Abstract Thinking: [05.01] Bhavana Of Solitariness

Published: 19.09.2006
Updated: 02.07.2015

In his outer environment, man is not alone. He lives a collective life in the midst of others. But he is not collective in all respects. Only he who, in the midst of practical relationships, has yet a distinct awareness of his inmost being, can keep himself free from the problems arising in the flow of collective life. While facing outward problems, he is yet inwardly free from them. In the outer environment, living in the midst of a community, he yet remains alone in his mind, and while leading a busy outward life, he is yet free from pre-occupation in his heart of hearts.

A social being demands and extends cooperation. He cannot live alone. Society runs through mutual cooperation. However, while living a social life, people clean forget this truth that ultimately a man is alone. A meditating sadhak should always keep this truth in his mind. He must practise this anupreksha again and again. A man who firmly realizes that the soul is alone, the individual is alone, is not perplexed when no cooperation is forthcoming because his consciousness is fully permeated by the bhavana of aloneness. He will not break up even under adverse circumstances If this bhavana is not well established in his mind, on finding that he has been abandoned by all, he will go mad. It so happens because the individual fails to remember the eternal truth that man is essentially alone. He does not realize this truth, does not conduct himself in accordance with it. If his mind is permeated with this truth, he will not be demoralised by any happening. He will pull himself together.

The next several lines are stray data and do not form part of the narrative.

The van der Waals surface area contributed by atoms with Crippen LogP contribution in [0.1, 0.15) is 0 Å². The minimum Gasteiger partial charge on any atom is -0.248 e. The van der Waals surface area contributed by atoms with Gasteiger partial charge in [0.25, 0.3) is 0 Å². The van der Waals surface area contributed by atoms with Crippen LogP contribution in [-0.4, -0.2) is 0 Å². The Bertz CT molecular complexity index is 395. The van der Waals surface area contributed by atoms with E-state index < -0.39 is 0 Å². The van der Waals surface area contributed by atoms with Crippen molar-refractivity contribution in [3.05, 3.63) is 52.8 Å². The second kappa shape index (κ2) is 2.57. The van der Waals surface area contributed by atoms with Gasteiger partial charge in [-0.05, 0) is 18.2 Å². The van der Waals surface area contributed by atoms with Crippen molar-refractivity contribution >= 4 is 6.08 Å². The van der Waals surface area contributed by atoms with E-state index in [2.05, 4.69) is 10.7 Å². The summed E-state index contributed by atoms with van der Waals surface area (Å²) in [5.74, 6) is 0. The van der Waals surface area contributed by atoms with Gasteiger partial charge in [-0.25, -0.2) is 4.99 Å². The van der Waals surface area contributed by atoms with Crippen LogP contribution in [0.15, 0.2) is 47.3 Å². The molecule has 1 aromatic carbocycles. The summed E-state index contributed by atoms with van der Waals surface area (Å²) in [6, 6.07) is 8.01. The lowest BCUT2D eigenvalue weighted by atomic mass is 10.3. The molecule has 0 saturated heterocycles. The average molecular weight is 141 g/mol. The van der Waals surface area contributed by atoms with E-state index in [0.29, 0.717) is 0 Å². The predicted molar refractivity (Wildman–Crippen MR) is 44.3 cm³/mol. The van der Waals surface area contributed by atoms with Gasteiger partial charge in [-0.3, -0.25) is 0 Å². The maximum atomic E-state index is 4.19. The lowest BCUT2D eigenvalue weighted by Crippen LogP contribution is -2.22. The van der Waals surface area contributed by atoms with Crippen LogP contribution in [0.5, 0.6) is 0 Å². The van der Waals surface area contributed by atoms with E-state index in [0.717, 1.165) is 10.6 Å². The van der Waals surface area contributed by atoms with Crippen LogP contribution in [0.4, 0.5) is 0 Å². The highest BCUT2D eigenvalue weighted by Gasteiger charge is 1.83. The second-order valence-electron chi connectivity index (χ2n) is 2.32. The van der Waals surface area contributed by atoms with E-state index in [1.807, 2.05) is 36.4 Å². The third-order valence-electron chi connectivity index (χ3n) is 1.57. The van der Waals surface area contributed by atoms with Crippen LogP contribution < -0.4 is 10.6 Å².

When all offered cooperation, it caused no surprise. Now that all have abandoned us, withdrawn their cooperation - this, too, should occasion no surprise. The really surprising thing is that though such events occur every day, yet a man, closing his eyes, continues to ignore the truth. "I am alone." This is the anupreksha of aloneness. Attachment arises in duality; in the absence of duality, it dissolves. There is an Upanishadic saying:

"What delusion or grief can come to a man who keeps alone,"

Through sustained practice of the bhavana of aloneness all attachment to the body, material equipment, etc. weakens. Association with others is a practical necessity - we cannot ignore it. But at the same time we also must not ignore the truth that ultimately, the soul (the self) is different from all others. Only by strengthening this feeling of discrimination can a sadhak keep free from the bondage of the body, even while keeping in body yet.

The soul, capable of knowledge and intuition, is eternal, everlasting. I am the soul. The other fortuitous substances are different from me. I am not those fortuitous substances.

Do not be so attached to others as to lose all sense of your own individuality. In this bhavana of aloneness, a sadhak perceives himself to be outside all activities.

Plotis has said: "He flies high who flies alone;" Nami Rajrishi says: "Communion is suffering."

When there are two, communion takes place in words, not when there is only one.

The queens were grinding sandalwood. The tinkling of their glass-bangles pierced the ears. Nami Rajrishi said, "Stop it;"
The queens removed all their bangles except one and continued grinding sandalwood. No sound pierced the ears now.
Nami Rajrishi said, "Have you stopped grinding sandalwood?"
They answered, "No, it is being ground."
"Then," said Nami, "Why is there no sound of bangles?"
The queen said, "Because we are wearing only one bangle each. A single bangle makes no sound."
On hearing this, Nami Rajrishi was immediately enlightened and started on the path of sadhana.

At all places, a sadhak should experience aloneness. Not in imagination only, but in reality, one's existence is solitary. One is essentially alone. The day one is immersed in the feeling of aloneness, peace itself begins to knock at one's door.

Sources
  • Abstract Thinking
    by Acharya Mahaprajna, © 1988
  • Edited by  Muni Dulheraj
  • Translated by Muni Mahendra Kumar
  • Published by Jain Vishva Barati
  • Edition 1999 compiled by Samani Stith Pragya

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Page glossary
Some texts contain  footnotes  and  glossary  entries. To distinguish between them, the links have different colors.
  1. Bhavana
  2. Body
  3. Consciousness
  4. Cooperation
  5. Environment
  6. Sadhak
  7. Sadhana
  8. Soul
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